|Old Christmas traditions...where have they gone?||ColnagoFE|
Dec 22, 2003 11:34 AM
|Is there anyone out there that still burns a Yule log? Or roasts chestnuts on an open fire? Or for that matter goes cavorting in a one horse open sleigh? Do you know what Old Lang Syne is and why are we toasting it/him/her? What else has gone by the wayside...and just what the heck is Yule anyway?|
|Auld Lang Syne nm||mohair_chair|
Dec 22, 2003 11:39 AM
|Auld Lang Syne:||Dave_Stohler|
Dec 24, 2003 9:29 PM
|i Should old acquaintance be forgot
i And never brought to mind
i Should old acquaintance be forgot
i And days of auld lang syne
i For auld lang syne, my dear
i For auld lang syne,
i may old acquaintance be forgot
i And days of auld lang syne
|re: Old Christmas traditions...where have they gone?||zeke|
Dec 22, 2003 11:42 AM
|good question! i was invited to a christmas party here in japan last week, it was given by an american, so i expected some tradition since she said there would be something.
what she offered was dr. seuss' 'the grinch that stole christman'. she (37 years old) was surprised that i (52) never saw it. she went on to say that she has watched it all her life at xmas time. her husband went on to say that its a difference between east (me) and west coast (her ) cultures. but i think its generational.
|re: Old Christmas traditions...where have they gone?||TJeanloz|
Dec 22, 2003 11:47 AM
|We do the Yule log routine, both at my club and at my parent's house. And the carroling.
A one horse open sleigh is a very regionally specific peice of equipment - it was never a common thing.
|I have to say TJ that you must have had a good education||ColnagoFE|
Dec 22, 2003 11:50 AM
|You never seem to be stumped no matter the question and usually have first hand knowledge to boot! So what exactly does the Yule log routine entail? Happy holidays!|
|I think it differs from tradition to tradition||TJeanloz|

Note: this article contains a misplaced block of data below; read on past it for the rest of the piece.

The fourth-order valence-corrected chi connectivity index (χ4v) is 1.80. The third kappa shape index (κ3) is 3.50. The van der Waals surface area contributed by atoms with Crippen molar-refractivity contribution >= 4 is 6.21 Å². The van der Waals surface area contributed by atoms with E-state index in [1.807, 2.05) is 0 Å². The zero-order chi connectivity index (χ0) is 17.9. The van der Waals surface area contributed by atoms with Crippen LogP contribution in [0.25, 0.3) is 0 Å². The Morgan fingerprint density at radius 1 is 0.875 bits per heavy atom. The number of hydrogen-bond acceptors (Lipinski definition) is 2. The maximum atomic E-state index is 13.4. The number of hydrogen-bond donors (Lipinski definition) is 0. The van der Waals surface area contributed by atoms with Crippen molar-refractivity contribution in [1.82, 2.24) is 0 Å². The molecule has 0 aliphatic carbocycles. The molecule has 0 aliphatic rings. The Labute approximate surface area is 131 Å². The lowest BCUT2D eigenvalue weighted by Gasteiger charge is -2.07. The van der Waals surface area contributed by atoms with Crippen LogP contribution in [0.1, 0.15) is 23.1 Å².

Dec 22, 2003 11:58 AM
|The routines are different from place to place. The Yule Log is a big, single cut log (so it's round), usually ~ 1 foot in diameter and as long as will fit in the fireplace, and fresh cut, so it doesn't burn remarkably well. At the club, we drag this log in, and each person is given their customary winter libation. Each of us then gives a toast, splashes a little of our drink on the log, and so on until the log is suitably drunk. It then gets some salts and other good luck spices thrown on for good measure, and then we roll it into the fireplace, and light it with the splintered remains of last year's log. It usually burns for a good two days before it burns itself out - but the center, where it is wettest (remember, it's fresh-cut) doesn't burn, leaving something to light with next year.
At home, we celebrate the Yule log on the Winter Solstice (tonight), outdoors. Similar procedure to the above.
|and here they ban wood burning ... nm||DougSloan|
Dec 22, 2003 12:04 PM
|Additional factoids.||dr hoo|
Dec 22, 2003 12:09 PM
|The log must be big enough to burn through the night. If it goes out, it is bad luck for the year. If it is still smoldering in the morning, good luck.
There is something about the ashes too. I'm not sure if you eat them, wear them, or sprinkle them around the house. Luck, happiness and fertility (I assume) then are abundant for the following year.
Note: I only learned this by watching Jacques Pepin cooking on tv this weekend.